The question of documentation is rooted in the history of the avant-garde. Think of Dadaist or Surrealists recording their work via sound or the nascent technology of film. Think of Hans Namuth filming Jackson Pollock as he dripped his paintings on the studio floor. Documentation assumed a new urgency as performance and body art emerged as powerful practices in the late 1950s and 60s.
By the 1970s, Mobius founder Marilyn Arsem very consciously considered how her work would be documented. Early in Arsem’s career, writes Edward Saywell in his essay included in “The Performance Art of Marilyn Arsem,” she focused on how “you capture for review at a later date the layered complexity of the work in the moment of its live performance, both in regard to the actions of the performer as well as to the varied nuances of feeling and reaction from viewers present during the work’s live enactment?”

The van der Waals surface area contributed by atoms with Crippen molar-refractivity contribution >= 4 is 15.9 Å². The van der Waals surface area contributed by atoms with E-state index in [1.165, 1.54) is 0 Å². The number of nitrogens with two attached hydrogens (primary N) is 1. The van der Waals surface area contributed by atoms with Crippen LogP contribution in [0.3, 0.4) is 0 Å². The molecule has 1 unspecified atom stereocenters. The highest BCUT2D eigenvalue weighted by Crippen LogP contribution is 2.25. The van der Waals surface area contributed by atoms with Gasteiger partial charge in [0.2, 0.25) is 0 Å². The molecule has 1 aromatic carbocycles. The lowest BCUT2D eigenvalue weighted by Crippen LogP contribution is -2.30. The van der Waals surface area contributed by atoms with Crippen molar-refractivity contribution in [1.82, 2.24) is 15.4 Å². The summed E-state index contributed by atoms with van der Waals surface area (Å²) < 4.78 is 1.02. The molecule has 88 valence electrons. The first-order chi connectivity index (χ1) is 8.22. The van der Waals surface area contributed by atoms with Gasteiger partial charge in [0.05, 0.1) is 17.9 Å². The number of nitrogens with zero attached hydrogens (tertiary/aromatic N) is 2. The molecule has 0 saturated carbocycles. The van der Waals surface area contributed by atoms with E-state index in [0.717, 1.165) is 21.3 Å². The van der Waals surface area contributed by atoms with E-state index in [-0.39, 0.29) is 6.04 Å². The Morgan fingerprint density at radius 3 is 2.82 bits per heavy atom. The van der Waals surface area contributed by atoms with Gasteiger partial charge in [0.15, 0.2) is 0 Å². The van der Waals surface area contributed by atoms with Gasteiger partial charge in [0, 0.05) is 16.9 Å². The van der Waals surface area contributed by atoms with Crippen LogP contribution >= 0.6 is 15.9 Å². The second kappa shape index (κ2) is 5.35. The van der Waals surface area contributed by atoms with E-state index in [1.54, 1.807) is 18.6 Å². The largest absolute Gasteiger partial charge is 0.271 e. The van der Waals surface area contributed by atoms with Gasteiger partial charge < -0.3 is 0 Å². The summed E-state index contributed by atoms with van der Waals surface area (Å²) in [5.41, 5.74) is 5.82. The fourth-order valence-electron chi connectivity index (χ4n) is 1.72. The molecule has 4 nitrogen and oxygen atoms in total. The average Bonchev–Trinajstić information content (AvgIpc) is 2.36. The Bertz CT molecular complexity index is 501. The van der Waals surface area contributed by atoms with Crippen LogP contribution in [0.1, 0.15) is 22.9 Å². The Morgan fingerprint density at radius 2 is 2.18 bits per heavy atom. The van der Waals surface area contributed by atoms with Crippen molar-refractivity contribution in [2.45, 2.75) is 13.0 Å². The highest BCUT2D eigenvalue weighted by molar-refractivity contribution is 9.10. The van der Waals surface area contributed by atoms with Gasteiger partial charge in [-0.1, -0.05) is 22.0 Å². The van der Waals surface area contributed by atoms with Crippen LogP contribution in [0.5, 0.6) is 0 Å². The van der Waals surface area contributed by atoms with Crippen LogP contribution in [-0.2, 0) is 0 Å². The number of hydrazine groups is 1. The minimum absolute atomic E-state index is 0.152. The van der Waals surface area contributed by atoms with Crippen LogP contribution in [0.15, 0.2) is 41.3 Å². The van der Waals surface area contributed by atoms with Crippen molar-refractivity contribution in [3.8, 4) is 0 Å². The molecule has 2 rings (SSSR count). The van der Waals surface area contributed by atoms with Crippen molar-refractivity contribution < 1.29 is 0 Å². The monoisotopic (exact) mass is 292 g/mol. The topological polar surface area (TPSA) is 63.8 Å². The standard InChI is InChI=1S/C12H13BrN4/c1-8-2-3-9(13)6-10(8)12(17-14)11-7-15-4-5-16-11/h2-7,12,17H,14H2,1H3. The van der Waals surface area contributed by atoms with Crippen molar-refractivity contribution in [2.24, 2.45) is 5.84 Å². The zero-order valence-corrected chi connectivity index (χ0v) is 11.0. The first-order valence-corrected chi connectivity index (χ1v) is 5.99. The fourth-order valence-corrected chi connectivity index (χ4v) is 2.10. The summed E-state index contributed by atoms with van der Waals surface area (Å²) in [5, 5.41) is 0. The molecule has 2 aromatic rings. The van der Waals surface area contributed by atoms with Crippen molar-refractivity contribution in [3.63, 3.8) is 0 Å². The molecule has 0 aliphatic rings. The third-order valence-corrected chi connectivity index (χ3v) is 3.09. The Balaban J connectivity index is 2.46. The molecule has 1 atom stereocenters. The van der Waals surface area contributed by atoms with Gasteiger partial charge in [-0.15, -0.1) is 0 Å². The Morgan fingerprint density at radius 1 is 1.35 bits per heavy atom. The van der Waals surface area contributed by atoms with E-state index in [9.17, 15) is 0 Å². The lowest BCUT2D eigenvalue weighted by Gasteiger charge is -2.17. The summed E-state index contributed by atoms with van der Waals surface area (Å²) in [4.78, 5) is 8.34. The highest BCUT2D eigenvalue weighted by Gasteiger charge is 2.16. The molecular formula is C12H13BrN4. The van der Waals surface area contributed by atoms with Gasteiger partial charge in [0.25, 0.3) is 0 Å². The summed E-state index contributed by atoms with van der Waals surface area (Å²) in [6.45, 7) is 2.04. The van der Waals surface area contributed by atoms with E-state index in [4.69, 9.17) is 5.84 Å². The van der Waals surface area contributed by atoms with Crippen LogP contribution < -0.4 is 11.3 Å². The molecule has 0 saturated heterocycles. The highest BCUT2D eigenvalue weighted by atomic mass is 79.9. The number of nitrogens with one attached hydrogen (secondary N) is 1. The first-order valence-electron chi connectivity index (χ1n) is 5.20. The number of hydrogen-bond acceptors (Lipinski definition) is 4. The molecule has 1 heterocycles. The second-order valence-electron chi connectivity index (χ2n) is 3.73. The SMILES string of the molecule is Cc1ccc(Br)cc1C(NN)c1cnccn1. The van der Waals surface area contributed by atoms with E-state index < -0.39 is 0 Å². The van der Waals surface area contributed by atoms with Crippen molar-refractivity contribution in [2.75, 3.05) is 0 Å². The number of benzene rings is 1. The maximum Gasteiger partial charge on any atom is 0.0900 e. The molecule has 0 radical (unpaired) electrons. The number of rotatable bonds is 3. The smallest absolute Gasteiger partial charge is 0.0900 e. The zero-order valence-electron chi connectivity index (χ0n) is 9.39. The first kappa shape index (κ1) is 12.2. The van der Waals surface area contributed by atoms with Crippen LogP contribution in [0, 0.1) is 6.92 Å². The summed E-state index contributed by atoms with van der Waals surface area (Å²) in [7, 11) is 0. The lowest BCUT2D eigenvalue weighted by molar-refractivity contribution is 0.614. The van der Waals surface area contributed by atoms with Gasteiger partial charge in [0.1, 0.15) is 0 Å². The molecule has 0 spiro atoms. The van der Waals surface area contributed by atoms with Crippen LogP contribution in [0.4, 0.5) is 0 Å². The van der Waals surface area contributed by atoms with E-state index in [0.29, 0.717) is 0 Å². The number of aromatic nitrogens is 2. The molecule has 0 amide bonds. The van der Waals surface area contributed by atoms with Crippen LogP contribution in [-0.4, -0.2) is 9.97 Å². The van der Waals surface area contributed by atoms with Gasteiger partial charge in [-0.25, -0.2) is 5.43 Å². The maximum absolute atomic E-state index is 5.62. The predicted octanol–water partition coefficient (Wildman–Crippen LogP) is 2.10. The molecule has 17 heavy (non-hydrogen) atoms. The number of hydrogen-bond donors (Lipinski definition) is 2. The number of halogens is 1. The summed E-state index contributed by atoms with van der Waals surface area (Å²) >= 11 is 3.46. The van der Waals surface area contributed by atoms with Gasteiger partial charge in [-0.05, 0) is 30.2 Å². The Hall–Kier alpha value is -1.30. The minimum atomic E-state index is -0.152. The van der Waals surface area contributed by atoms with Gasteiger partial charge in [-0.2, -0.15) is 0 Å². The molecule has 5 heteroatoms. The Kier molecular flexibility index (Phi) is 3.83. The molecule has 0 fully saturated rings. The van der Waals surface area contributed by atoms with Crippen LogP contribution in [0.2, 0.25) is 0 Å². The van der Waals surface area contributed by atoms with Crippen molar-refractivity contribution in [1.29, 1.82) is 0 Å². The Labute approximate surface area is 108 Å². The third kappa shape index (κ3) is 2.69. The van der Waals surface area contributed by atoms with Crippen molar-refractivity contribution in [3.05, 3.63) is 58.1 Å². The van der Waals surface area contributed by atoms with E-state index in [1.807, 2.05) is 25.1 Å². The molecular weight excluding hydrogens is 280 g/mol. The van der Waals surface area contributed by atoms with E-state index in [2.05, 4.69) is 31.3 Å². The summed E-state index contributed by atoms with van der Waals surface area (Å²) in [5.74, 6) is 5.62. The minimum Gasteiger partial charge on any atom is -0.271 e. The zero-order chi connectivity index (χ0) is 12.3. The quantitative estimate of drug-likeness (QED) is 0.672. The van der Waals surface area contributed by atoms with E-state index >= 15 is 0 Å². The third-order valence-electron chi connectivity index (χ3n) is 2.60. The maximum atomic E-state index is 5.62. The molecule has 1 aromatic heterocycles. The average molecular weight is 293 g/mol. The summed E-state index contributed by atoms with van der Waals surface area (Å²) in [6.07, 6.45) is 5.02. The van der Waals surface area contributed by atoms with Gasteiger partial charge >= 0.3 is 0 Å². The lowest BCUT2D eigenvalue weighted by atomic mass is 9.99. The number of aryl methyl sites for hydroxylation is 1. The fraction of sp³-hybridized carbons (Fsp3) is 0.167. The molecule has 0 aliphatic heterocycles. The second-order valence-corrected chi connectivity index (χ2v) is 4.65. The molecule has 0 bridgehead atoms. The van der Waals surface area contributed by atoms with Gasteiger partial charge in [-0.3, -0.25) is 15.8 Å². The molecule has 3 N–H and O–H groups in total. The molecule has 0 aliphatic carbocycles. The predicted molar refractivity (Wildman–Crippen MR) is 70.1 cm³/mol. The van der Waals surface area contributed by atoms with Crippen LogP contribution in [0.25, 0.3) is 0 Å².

Art in Service began as a conversation on how we can better understand and cultivate socially engaged practices. Three facets emerged through which to explore these practices: audience, quality, and documentation. As an editor of this publication, which strives to serve as a “living document” of art making in Boston, I am particularly interested in how art and time-based work can be recorded or documented. So I asked four people engaged in documentation in various forms, Sue Murad, Bonnie Bastien, Sarah Rushford, and Risa Horn, about their approaches. What follows are their insightful, generous responses to my query:
How do you each approach the act of documenting an artist’s work? How do you understand the relationship between that artist’s work and your approach to chronicle, archive, digitize, mediate, or describe it?